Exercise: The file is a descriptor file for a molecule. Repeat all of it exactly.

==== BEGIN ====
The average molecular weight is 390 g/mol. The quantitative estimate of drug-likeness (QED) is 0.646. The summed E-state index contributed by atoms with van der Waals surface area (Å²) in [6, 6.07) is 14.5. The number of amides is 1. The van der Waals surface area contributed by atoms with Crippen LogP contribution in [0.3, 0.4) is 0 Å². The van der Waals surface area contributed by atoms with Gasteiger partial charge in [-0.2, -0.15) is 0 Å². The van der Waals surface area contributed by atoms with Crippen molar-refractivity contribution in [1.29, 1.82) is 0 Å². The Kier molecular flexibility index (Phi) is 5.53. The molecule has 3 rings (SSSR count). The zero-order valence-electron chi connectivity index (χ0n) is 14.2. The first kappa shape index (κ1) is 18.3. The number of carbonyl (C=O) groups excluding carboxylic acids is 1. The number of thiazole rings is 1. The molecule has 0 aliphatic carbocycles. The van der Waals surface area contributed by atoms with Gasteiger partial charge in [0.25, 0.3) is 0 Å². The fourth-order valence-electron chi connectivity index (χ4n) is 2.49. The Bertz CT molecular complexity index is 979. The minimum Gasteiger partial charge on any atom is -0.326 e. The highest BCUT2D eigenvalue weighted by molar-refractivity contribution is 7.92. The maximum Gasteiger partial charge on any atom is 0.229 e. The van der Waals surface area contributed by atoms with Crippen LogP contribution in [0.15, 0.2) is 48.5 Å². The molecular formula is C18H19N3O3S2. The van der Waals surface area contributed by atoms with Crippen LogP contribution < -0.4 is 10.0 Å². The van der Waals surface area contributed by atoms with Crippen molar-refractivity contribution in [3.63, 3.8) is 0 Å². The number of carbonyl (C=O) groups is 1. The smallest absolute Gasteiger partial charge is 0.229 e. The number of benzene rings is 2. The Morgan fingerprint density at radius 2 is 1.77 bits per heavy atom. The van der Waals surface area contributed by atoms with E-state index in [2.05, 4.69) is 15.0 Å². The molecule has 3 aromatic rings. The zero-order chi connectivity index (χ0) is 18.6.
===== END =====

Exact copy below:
The average molecular weight is 390 g/mol. The quantitative estimate of drug-likeness (QED) is 0.646. The summed E-state index contributed by atoms with van der Waals surface area (Å²) in [6, 6.07) is 14.5. The number of amides is 1. The van der Waals surface area contributed by atoms with Crippen LogP contribution in [0.3, 0.4) is 0 Å². The van der Waals surface area contributed by atoms with Gasteiger partial charge in [-0.2, -0.15) is 0 Å². The van der Waals surface area contributed by atoms with Crippen molar-refractivity contribution in [1.29, 1.82) is 0 Å². The Kier molecular flexibility index (Phi) is 5.53. The molecule has 3 rings (SSSR count). The zero-order valence-electron chi connectivity index (χ0n) is 14.2. The first kappa shape index (κ1) is 18.3. The number of carbonyl (C=O) groups excluding carboxylic acids is 1. The number of thiazole rings is 1. The molecule has 0 aliphatic carbocycles. The van der Waals surface area contributed by atoms with Gasteiger partial charge in [0.25, 0.3) is 0 Å². The fourth-order valence-electron chi connectivity index (χ4n) is 2.49. The Bertz CT molecular complexity index is 979. The minimum Gasteiger partial charge on any atom is -0.326 e. The highest BCUT2D eigenvalue weighted by molar-refractivity contribution is 7.92. The maximum Gasteiger partial charge on any atom is 0.229 e. The van der Waals surface area contributed by atoms with Crippen LogP contribution in [0.15, 0.2) is 48.5 Å². The molecular formula is C18H19N3O3S2. The van der Waals surface area contributed by atoms with Crippen LogP contribution < -0.4 is 10.0 Å². The van der Waals surface area contributed by atoms with Crippen molar-refractivity contribution in [3.63, 3.8) is 0 Å². The number of carbonyl (C=O) groups is 1. The smallest absolute Gasteiger partial charge is 0.229 e. The number of benzene rings is 2. The Morgan fingerprint density at radius 2 is 1.77 bits per heavy atom. The van der Waals surface area contributed by atoms with E-state index in [2.05, 4.69) is 15.0 Å². The molecule has 3 aromatic rings. The zero-order chi connectivity index (χ0) is 18.6.